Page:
been reported. It occurs when the userland gfs_controld is able to
      process requests fast enough that it tries to use the sysfs interface
      before the lock module is properly initialised. This is a pretty
      unusual case as normally the lock module initialisation is very quick
      compared with gfs_controld.
      
      This patch adds an interruptible completion which is used to ensure that
      userland will wait for the initialisation of the lock module to
      complete.
      
      There are other potential solutions to this problem, but this is the
      quickest at this stage and has been tested both with and without
      mount.gfs2 present in the system.
      Signed-off-by: default avatarSteven Whitehouse <swhiteho@redhat.com>
      Reported-by: default avatarDavid Booher <dbooher@adams.net>
      3942ae53
  18. 10 May, 2011 1 commit
  19. 06 Oct, 2010 1 commit
  20. 29 Sep, 2010 1 commit
    • Steven Whitehouse's avatar
      GFS2: Improve journal allocation via sysfs · feb47ca9
      Steven Whitehouse authored
      Recently a feature was added to GFS2 to allow journal id allocation
      via sysfs. This patch builds upon that so that a negative journal id
      will be treated as an error code to be passed back as the return code
      from mount. This allows termination of the mount process if there is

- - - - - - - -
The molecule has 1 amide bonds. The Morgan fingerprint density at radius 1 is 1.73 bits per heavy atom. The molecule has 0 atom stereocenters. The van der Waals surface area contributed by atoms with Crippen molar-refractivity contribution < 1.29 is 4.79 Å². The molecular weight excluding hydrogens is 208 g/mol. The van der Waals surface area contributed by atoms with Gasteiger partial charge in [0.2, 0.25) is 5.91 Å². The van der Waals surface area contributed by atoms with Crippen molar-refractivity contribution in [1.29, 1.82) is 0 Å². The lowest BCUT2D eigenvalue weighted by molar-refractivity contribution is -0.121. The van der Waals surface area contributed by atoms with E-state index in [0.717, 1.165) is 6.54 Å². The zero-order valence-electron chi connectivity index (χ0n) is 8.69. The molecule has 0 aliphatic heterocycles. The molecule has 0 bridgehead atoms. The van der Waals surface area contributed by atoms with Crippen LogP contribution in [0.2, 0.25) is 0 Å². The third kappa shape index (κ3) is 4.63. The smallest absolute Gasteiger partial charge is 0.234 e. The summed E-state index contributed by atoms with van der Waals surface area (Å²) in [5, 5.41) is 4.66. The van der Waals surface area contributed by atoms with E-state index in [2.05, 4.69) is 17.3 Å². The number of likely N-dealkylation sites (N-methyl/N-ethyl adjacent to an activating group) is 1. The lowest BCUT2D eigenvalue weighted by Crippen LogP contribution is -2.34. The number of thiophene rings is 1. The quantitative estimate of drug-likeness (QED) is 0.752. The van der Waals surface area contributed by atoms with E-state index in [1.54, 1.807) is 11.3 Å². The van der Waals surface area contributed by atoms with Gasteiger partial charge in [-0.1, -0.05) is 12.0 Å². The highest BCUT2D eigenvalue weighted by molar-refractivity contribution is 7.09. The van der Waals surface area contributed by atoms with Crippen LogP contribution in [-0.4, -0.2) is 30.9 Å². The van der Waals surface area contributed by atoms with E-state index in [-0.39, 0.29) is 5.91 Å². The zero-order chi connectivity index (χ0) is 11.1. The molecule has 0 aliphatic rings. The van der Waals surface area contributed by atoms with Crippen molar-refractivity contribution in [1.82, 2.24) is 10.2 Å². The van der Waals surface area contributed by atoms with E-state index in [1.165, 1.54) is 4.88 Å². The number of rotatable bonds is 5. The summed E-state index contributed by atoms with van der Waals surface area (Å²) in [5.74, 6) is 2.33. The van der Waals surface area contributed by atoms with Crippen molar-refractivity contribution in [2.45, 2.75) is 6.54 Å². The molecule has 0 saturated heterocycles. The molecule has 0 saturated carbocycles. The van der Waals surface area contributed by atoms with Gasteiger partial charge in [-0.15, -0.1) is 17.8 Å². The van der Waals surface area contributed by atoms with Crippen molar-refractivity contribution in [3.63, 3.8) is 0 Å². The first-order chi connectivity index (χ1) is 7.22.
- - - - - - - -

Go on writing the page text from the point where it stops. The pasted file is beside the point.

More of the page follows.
a failure.
      
      Also, the process has been updated so that the kernel will wait
      for a journal id, even in the "spectator" case. This is required
      in order to avoid mounting a filesystem in case there is an error
      while joining the cluster. In the spectator case, 0 is written into
      the file to indicate that all is well, and that mount should continue.
      Signed-off-by: default avatarSteven Whitehouse <swhiteho@redhat.com>
      feb47ca9
  21. 29 Jul, 2010 1 commit
    • Steven Whitehouse's avatar
      GFS2: Wait for journal id on mount if not specified on mount command line · ba6e9364
      Steven Whitehouse authored
      This patch implements a wait for the journal id in the case that it has
      not been specified on the command line. This is to allow the future
      removal of the mount.gfs2 helper. The journal id would instead be
      directly communicated by gfs_controld to the file system. Here is a
      comparison of the two systems:
      
      Current: